Hearing to determine if statements made by Kaylin Gillis’ accused killer are admissible

A hearing will be held Thursday in Washington County Court to determine if statements made by the Hebron man accused of shooting and killing Kaylin Gillis will be suppressed.

Attorneys for Kevin Monahan are requesting that the court exclude statements he made to police on the night of the shooting on April 15. Monahan allegedly fired two shots at vehicles that had turned down his driveway after young adults looking for a friend’s house mistook it for a dirt road. One of the shots struck and killed Gillis, 20, of Schuylerville.

Attorneys for the prosecution and defense will be before Judge Adam Michelini for what is formally called a Huntley hearing, which is to determine whether statements made by Monahan are admissible at trial.

Monahan told police that he had been in bed since 8:30 p.m. and that there are “hunters shooting in the area all the time.” When officers asked him what happened, he told them: “Nothing that I know of.”

He initially did not want to walk down his driveway to meet with police, but said he wished they would leave so he could go back to bed.  

Michelini is not expected to rule on the motion at the hearing but will take the matter under advisement.

Attorney Paul DerOhannesian, who is not involved in the case, said that the purpose of a Huntley hearing is to determine the admissibility of statements made to police. It is named after a defendant in a New York state case.

In this case, DerOhannesian said an important question is whether Monahan was in custody when he made statements to police in his driveway that night.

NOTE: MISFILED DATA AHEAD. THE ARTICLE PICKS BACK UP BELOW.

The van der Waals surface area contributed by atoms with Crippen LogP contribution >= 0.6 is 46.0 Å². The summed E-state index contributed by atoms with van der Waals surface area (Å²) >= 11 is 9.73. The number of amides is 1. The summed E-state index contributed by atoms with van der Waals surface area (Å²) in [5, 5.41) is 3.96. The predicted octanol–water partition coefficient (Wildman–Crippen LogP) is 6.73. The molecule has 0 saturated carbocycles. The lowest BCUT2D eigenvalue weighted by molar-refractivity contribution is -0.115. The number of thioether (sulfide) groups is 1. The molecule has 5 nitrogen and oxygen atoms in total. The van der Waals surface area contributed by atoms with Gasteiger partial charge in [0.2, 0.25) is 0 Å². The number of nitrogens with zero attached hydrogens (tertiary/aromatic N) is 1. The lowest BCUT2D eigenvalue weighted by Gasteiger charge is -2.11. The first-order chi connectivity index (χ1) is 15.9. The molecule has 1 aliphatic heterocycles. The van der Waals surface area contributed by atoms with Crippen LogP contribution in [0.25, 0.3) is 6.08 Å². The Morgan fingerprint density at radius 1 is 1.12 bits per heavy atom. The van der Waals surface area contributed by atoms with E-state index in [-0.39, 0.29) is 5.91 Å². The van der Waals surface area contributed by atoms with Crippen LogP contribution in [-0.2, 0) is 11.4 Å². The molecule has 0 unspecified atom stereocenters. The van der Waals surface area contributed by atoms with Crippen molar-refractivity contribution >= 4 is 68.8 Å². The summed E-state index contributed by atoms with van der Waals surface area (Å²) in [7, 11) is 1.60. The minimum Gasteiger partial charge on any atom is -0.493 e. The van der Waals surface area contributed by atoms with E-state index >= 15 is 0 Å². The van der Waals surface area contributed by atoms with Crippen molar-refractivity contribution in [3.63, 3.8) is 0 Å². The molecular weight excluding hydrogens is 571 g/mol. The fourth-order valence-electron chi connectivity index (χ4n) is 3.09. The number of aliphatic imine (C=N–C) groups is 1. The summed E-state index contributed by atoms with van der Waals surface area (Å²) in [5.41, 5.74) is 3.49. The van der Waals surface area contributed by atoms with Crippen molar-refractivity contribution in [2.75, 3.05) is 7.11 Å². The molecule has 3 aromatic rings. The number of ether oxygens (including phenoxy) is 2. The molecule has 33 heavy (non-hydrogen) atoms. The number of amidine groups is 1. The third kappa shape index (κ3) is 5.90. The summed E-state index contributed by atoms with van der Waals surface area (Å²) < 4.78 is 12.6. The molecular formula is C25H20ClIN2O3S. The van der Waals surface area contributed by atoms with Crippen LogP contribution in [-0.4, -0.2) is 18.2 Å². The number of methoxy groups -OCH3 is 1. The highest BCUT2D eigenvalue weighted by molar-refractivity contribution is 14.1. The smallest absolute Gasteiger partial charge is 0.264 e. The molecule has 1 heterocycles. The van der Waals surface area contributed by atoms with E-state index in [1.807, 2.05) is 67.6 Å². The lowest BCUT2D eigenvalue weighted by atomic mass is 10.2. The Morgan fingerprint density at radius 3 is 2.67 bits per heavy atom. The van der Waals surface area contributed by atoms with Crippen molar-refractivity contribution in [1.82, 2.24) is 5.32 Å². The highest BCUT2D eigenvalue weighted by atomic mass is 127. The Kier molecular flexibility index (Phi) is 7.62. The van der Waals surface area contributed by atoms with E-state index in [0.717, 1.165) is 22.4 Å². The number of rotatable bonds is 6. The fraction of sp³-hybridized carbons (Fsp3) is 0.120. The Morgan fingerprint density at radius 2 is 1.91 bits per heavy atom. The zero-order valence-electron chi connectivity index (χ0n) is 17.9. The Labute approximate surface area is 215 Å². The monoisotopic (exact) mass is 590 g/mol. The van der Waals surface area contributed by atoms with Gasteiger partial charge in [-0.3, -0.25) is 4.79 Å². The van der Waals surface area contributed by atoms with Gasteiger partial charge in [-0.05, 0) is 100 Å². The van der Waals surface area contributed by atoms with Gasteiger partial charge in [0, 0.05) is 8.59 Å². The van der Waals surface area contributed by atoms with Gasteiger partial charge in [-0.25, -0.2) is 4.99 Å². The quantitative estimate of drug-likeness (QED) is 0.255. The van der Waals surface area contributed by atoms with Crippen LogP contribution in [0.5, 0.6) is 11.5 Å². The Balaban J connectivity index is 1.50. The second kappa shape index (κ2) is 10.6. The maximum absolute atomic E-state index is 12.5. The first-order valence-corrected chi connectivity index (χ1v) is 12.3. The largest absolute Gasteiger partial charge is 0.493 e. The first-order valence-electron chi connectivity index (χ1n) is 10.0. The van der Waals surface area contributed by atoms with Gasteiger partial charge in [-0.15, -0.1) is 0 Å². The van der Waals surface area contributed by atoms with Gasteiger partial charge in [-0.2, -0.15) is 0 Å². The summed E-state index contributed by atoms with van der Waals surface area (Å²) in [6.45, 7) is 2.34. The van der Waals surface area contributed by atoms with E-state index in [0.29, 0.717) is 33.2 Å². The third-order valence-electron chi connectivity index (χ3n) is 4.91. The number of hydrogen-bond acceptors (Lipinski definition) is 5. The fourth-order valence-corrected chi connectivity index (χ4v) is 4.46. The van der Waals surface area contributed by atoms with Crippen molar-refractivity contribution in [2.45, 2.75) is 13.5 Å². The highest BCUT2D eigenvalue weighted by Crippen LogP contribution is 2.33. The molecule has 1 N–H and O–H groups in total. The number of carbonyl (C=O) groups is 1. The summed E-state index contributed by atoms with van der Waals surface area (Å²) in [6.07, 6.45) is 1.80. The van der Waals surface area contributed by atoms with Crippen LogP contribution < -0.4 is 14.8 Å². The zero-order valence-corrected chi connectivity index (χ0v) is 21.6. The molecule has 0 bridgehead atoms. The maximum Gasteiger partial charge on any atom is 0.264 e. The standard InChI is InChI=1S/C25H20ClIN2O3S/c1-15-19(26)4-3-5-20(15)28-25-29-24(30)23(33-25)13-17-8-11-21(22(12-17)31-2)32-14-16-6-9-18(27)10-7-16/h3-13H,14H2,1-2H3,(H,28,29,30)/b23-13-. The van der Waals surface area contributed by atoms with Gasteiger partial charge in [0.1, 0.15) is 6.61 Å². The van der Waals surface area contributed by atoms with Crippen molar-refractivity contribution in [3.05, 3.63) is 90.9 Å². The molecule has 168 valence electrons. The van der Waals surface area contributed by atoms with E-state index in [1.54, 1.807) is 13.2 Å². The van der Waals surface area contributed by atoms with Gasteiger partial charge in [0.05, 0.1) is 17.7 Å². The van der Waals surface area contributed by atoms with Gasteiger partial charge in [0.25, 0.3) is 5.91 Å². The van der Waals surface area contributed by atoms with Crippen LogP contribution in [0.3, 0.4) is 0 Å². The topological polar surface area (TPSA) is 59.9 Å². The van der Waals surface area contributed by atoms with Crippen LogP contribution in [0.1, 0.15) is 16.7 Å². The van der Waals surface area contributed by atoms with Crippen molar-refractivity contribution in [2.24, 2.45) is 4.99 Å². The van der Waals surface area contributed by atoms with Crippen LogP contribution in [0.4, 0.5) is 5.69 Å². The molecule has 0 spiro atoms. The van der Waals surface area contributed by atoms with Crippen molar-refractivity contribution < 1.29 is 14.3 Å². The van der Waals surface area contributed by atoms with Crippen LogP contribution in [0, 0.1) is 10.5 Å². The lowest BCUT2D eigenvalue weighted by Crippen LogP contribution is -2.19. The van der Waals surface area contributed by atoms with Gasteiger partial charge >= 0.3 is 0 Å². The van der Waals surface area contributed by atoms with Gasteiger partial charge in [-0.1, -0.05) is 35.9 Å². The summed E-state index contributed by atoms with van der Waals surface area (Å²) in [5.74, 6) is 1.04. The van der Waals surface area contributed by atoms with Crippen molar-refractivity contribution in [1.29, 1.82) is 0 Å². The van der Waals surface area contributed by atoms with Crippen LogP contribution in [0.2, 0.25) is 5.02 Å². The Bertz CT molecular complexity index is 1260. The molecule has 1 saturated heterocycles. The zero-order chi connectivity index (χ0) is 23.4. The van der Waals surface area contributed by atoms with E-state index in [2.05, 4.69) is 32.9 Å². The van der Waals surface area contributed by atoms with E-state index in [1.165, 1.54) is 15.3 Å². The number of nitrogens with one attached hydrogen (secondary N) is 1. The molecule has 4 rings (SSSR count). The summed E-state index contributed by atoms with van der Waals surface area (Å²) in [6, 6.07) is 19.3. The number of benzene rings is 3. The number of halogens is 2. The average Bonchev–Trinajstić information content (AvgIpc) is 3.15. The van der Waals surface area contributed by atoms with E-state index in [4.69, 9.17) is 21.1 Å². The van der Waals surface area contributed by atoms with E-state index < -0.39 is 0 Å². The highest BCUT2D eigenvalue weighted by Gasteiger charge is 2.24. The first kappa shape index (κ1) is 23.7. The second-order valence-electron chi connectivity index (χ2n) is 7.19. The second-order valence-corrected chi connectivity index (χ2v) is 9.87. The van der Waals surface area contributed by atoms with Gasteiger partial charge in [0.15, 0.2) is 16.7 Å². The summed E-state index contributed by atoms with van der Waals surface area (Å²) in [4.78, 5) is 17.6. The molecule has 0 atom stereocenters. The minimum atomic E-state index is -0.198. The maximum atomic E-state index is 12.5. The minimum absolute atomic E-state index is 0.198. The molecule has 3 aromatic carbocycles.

“Was he free to leave?” DerOhannesian said.

If he was in custody, Monahan would have to be read his Miranda rights.

DerOhannesian other issues that come up at Huntley hearings, which are not being alleged in this case, are whether there was any undue coercion or the statement was not voluntarily made.

“If there is a problem with the taking of a statement, it will be suppressed,” he said.

There are exceptions to the rule including whether the suspect made “spontaneous statements.”  

Monahan’s attorneys have filed other motions seeking to have evidence taken at the scene and from his car excluded at trial and to prevent admission of his prior acts. Hearings on those motions will be held at a later date.

Monahan has been charged with second-degree murder, reckless endangerment and tampering with evidence.  The tampering charge stems from allegations that Monahan removed a shell casing at the scene.

A trial has been scheduled for Oct. 30.

NewsChannel 13 will be at the courtroom and have reports online and during its newscasts.

[anvplayer video=”5191272″ station=”998132″]